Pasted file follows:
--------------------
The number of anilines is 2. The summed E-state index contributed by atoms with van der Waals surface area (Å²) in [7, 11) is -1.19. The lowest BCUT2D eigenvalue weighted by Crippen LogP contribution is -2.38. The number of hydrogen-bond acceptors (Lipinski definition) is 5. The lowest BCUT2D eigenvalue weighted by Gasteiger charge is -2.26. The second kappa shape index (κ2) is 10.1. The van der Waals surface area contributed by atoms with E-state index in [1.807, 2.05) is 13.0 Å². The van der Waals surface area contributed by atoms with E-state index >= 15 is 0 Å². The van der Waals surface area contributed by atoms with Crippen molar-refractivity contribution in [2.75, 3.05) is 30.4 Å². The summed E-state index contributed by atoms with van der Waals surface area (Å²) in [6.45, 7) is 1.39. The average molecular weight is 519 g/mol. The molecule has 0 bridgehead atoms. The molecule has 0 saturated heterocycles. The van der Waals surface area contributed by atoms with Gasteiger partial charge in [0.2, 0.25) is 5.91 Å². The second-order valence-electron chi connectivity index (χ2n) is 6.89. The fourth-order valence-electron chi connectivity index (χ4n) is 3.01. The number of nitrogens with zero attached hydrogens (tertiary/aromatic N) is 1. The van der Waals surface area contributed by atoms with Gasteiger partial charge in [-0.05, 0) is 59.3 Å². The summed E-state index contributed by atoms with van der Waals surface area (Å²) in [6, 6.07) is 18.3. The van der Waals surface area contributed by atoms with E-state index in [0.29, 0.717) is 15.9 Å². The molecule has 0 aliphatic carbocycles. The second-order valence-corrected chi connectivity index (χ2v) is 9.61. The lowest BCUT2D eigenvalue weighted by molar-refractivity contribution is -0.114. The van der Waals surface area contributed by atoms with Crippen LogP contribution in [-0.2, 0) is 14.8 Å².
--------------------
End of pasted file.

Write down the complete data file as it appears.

The number of anilines is 2. The summed E-state index contributed by atoms with van der Waals surface area (Å²) in [7, 11) is -1.19. The lowest BCUT2D eigenvalue weighted by Crippen LogP contribution is -2.38. The number of hydrogen-bond acceptors (Lipinski definition) is 5. The lowest BCUT2D eigenvalue weighted by Gasteiger charge is -2.26. The second kappa shape index (κ2) is 10.1. The van der Waals surface area contributed by atoms with E-state index in [1.807, 2.05) is 13.0 Å². The van der Waals surface area contributed by atoms with E-state index >= 15 is 0 Å². The van der Waals surface area contributed by atoms with Crippen molar-refractivity contribution in [2.75, 3.05) is 30.4 Å². The summed E-state index contributed by atoms with van der Waals surface area (Å²) in [6.45, 7) is 1.39. The average molecular weight is 519 g/mol. The molecule has 0 bridgehead atoms. The molecule has 0 saturated heterocycles. The van der Waals surface area contributed by atoms with Gasteiger partial charge in [0.2, 0.25) is 5.91 Å². The second-order valence-electron chi connectivity index (χ2n) is 6.89. The fourth-order valence-electron chi connectivity index (χ4n) is 3.01. The number of nitrogens with zero attached hydrogens (tertiary/aromatic N) is 1. The van der Waals surface area contributed by atoms with Gasteiger partial charge in [-0.05, 0) is 59.3 Å². The summed E-state index contributed by atoms with van der Waals surface area (Å²) in [6, 6.07) is 18.3. The van der Waals surface area contributed by atoms with E-state index in [0.29, 0.717) is 15.9 Å². The molecule has 0 aliphatic carbocycles. The second-order valence-corrected chi connectivity index (χ2v) is 9.61. The lowest BCUT2D eigenvalue weighted by molar-refractivity contribution is -0.114. The van der Waals surface area contributed by atoms with Crippen LogP contribution in [-0.2, 0) is 14.8 Å².